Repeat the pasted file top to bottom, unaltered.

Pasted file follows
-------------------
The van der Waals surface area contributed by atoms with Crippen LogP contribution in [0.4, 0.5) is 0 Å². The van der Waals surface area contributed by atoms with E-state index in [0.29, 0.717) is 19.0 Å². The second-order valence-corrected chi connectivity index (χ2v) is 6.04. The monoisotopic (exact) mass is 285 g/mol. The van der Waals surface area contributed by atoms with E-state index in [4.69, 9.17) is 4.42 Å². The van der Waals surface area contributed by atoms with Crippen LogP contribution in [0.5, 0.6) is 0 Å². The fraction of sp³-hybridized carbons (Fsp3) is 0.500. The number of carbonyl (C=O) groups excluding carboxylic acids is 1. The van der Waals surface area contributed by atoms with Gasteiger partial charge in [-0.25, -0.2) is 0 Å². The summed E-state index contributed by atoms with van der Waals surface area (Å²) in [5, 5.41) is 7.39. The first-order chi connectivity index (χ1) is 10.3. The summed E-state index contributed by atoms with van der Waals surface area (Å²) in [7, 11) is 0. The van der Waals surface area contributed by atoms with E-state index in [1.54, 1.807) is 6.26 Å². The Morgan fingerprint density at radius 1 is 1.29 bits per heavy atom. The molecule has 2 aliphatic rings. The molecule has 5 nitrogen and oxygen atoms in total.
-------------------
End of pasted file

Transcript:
The van der Waals surface area contributed by atoms with Crippen LogP contribution in [0.4, 0.5) is 0 Å². The van der Waals surface area contributed by atoms with E-state index in [0.29, 0.717) is 19.0 Å². The second-order valence-corrected chi connectivity index (χ2v) is 6.04. The monoisotopic (exact) mass is 285 g/mol. The van der Waals surface area contributed by atoms with E-state index in [4.69, 9.17) is 4.42 Å². The van der Waals surface area contributed by atoms with Crippen LogP contribution in [0.5, 0.6) is 0 Å². The fraction of sp³-hybridized carbons (Fsp3) is 0.500. The number of carbonyl (C=O) groups excluding carboxylic acids is 1. The van der Waals surface area contributed by atoms with Gasteiger partial charge in [-0.25, -0.2) is 0 Å². The summed E-state index contributed by atoms with van der Waals surface area (Å²) in [5, 5.41) is 7.39. The first-order chi connectivity index (χ1) is 10.3. The summed E-state index contributed by atoms with van der Waals surface area (Å²) in [7, 11) is 0. The van der Waals surface area contributed by atoms with E-state index in [1.54, 1.807) is 6.26 Å². The Morgan fingerprint density at radius 1 is 1.29 bits per heavy atom. The molecule has 2 aliphatic rings. The molecule has 5 nitrogen and oxygen atoms in total.